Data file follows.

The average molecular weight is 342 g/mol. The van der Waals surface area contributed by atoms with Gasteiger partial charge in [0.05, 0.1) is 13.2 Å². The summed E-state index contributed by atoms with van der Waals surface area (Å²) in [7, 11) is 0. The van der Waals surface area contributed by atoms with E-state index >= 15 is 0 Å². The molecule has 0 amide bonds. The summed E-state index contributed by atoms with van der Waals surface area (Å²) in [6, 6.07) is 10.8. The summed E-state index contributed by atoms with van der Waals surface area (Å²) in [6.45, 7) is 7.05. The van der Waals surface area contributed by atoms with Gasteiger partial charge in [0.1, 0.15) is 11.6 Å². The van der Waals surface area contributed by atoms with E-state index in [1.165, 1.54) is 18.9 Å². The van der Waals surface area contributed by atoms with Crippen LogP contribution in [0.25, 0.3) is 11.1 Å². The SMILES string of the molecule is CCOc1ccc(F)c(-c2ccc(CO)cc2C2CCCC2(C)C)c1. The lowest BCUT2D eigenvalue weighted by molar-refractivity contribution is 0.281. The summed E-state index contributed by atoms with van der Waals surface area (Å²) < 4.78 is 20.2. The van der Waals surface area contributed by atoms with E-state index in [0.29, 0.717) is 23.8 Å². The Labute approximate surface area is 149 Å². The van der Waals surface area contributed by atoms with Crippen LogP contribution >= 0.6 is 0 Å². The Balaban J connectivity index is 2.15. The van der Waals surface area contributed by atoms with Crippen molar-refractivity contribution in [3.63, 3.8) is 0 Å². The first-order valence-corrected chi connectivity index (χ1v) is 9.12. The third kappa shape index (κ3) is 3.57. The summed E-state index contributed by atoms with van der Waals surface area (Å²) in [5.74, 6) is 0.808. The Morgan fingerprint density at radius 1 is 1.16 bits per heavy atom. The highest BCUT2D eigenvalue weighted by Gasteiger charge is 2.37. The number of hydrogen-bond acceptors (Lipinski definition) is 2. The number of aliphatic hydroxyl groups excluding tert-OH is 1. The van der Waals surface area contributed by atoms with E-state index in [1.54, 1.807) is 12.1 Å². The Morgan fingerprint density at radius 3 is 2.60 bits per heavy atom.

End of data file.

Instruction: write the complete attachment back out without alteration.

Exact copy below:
The average molecular weight is 342 g/mol. The van der Waals surface area contributed by atoms with Gasteiger partial charge in [0.05, 0.1) is 13.2 Å². The summed E-state index contributed by atoms with van der Waals surface area (Å²) in [7, 11) is 0. The van der Waals surface area contributed by atoms with E-state index >= 15 is 0 Å². The molecule has 0 amide bonds. The summed E-state index contributed by atoms with van der Waals surface area (Å²) in [6, 6.07) is 10.8. The summed E-state index contributed by atoms with van der Waals surface area (Å²) in [6.45, 7) is 7.05. The van der Waals surface area contributed by atoms with Gasteiger partial charge in [0.1, 0.15) is 11.6 Å². The van der Waals surface area contributed by atoms with E-state index in [1.165, 1.54) is 18.9 Å². The van der Waals surface area contributed by atoms with Crippen LogP contribution in [0.25, 0.3) is 11.1 Å². The SMILES string of the molecule is CCOc1ccc(F)c(-c2ccc(CO)cc2C2CCCC2(C)C)c1. The lowest BCUT2D eigenvalue weighted by molar-refractivity contribution is 0.281. The summed E-state index contributed by atoms with van der Waals surface area (Å²) < 4.78 is 20.2. The van der Waals surface area contributed by atoms with E-state index in [0.29, 0.717) is 23.8 Å². The Labute approximate surface area is 149 Å². The van der Waals surface area contributed by atoms with Crippen LogP contribution >= 0.6 is 0 Å². The Balaban J connectivity index is 2.15. The van der Waals surface area contributed by atoms with Crippen molar-refractivity contribution in [3.63, 3.8) is 0 Å². The first-order valence-corrected chi connectivity index (χ1v) is 9.12. The third kappa shape index (κ3) is 3.57. The summed E-state index contributed by atoms with van der Waals surface area (Å²) in [5.74, 6) is 0.808. The Morgan fingerprint density at radius 1 is 1.16 bits per heavy atom. The highest BCUT2D eigenvalue weighted by Gasteiger charge is 2.37. The number of hydrogen-bond acceptors (Lipinski definition) is 2. The number of aliphatic hydroxyl groups excluding tert-OH is 1. The van der Waals surface area contributed by atoms with E-state index in [1.54, 1.807) is 12.1 Å². The Morgan fingerprint density at radius 3 is 2.60 bits per heavy atom.